Dressed in a blue suit, Jean des Garets presents himself with the ease of a politician, both talkative and smiling. This adopted Haut-Savoyard is enjoying his little moment of media glory. Responsible for piloting the Mont Blanc operation, this expert surveyor participated in the work of measuring the highest peak in Western Europe: 4,807.81 meters, or 91 centimeters less than in 2017, the date of the last measurement. .
“Two or three times a week, at 5 am I would set off to climb Mont Verrier for forty-five minutes, with a bag filled with a triplet of balls and everything that I could think of. “
“Mountain measurer” sounds like a profession invented for sweet dreamers. But that’s an understatement to say that he was not programmed for that. “To get there, it’s like getting to the top, there are several possible routes”, he said. He dragged his teenage doubts throughout his high school, which he did in five years in Beaujolais. Until his meeting with an expert surveyor. “There was advice, law, math, outside, physical practice… It suited me well! “
He had to take an oath, an obligatory passage since the creation of the order of surveyors, in 1946. By mentioning it, he recites it. “I swear on my honor to exercise the profession of surveyor with conscience and probity, to be loyal and correct with regard to my colleagues and to observe the texts governing the profession. “ With his wife, he saw himself launching his career in New Caledonia. But the handicap of one of his sons, born with Hirschsprung’s disease, pushed him to stabilize in France. He therefore landed in Haute-Savoie in 2006, a bit by chance.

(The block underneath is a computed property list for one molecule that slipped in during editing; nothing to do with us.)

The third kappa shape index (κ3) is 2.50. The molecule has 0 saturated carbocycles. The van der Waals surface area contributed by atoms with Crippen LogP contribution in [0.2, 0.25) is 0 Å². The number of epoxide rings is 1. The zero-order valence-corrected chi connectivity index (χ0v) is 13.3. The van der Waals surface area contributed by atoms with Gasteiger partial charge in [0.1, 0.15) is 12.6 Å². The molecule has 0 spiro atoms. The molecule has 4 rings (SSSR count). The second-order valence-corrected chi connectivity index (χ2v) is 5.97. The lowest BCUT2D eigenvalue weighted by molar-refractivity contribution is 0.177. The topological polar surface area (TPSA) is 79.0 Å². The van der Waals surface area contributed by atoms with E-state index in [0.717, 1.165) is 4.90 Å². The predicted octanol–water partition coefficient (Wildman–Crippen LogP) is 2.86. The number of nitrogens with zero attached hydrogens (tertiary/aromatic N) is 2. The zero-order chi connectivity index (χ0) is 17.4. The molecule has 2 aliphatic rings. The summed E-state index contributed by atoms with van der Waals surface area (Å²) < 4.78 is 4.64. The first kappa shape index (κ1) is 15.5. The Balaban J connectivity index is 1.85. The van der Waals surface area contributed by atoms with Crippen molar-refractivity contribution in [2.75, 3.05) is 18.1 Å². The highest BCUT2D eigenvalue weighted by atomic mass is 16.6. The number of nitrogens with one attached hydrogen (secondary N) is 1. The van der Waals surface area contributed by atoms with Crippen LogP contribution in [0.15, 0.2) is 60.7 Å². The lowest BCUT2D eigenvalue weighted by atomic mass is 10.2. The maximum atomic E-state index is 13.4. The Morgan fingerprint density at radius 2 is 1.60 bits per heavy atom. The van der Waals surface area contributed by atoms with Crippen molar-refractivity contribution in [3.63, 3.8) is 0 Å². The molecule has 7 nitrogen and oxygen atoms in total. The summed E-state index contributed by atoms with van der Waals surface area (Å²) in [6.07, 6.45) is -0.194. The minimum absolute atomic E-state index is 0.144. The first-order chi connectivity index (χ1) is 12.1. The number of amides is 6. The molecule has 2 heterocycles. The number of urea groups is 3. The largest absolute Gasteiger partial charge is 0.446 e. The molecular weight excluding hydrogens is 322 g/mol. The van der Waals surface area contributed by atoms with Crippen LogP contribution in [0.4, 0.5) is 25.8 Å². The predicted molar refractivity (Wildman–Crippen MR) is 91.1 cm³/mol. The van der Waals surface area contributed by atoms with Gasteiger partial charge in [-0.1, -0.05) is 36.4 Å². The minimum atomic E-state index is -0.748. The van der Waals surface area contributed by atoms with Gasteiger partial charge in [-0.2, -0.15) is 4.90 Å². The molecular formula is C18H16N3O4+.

“When I started my job, I never thought I would do that one day”, he concedes. Drawing up plans, measuring and delimiting properties, yes. But measuring a mountain, no, never. Until then, he had never climbed any summit, hardly practiced hiking. It fell on him. “Whoever was supposed to do it resigned during the Covid period. As vice-president of the departmental chamber of surveyors of Haute-Savoie, I had to take over the management of the operation. “ He had to transform overnight.
This father of five, who had left the sport aside for years, had to train. A lot. “I must have lost 10 kg in ten months. And work my thighs. I had no choice. Two or three times a week, I would set off at 5 a.m. to climb Mont Verrier for forty-five minutes, with a bag filled with a triplet of balls and everything that I could think of. “ Little sleep, less food, a lot of physical effort. On September 16 and 17, the dates of the expedition, he left with his team of 27 people: surveyors, mountain guides and members of the project’s partner companies.
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